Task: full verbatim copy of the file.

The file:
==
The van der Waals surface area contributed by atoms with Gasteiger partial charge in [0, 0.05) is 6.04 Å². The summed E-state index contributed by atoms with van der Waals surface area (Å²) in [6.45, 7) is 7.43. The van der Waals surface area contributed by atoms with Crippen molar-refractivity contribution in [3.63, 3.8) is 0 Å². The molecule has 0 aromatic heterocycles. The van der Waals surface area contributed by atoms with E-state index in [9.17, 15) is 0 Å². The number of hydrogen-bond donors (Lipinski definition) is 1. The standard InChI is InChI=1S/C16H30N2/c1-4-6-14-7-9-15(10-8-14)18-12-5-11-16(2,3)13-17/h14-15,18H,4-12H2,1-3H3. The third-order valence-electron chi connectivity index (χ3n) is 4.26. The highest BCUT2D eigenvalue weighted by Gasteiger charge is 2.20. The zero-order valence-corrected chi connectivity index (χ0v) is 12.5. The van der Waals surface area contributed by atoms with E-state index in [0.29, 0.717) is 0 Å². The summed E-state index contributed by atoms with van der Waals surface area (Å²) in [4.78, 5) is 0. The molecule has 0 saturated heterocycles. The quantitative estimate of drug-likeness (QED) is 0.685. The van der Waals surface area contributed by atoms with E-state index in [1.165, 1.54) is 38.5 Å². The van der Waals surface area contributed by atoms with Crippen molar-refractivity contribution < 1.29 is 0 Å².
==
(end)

The van der Waals surface area contributed by atoms with Gasteiger partial charge in [0, 0.05) is 6.04 Å². The summed E-state index contributed by atoms with van der Waals surface area (Å²) in [6.45, 7) is 7.43. The van der Waals surface area contributed by atoms with Crippen molar-refractivity contribution in [3.63, 3.8) is 0 Å². The molecule has 0 aromatic heterocycles. The van der Waals surface area contributed by atoms with E-state index in [9.17, 15) is 0 Å². The number of hydrogen-bond donors (Lipinski definition) is 1. The standard InChI is InChI=1S/C16H30N2/c1-4-6-14-7-9-15(10-8-14)18-12-5-11-16(2,3)13-17/h14-15,18H,4-12H2,1-3H3. The third-order valence-electron chi connectivity index (χ3n) is 4.26. The highest BCUT2D eigenvalue weighted by Gasteiger charge is 2.20. The zero-order valence-corrected chi connectivity index (χ0v) is 12.5. The van der Waals surface area contributed by atoms with E-state index in [0.29, 0.717) is 0 Å². The summed E-state index contributed by atoms with van der Waals surface area (Å²) in [4.78, 5) is 0. The molecule has 0 saturated heterocycles. The quantitative estimate of drug-likeness (QED) is 0.685. The van der Waals surface area contributed by atoms with E-state index in [1.165, 1.54) is 38.5 Å². The van der Waals surface area contributed by atoms with Crippen molar-refractivity contribution < 1.29 is 0 Å².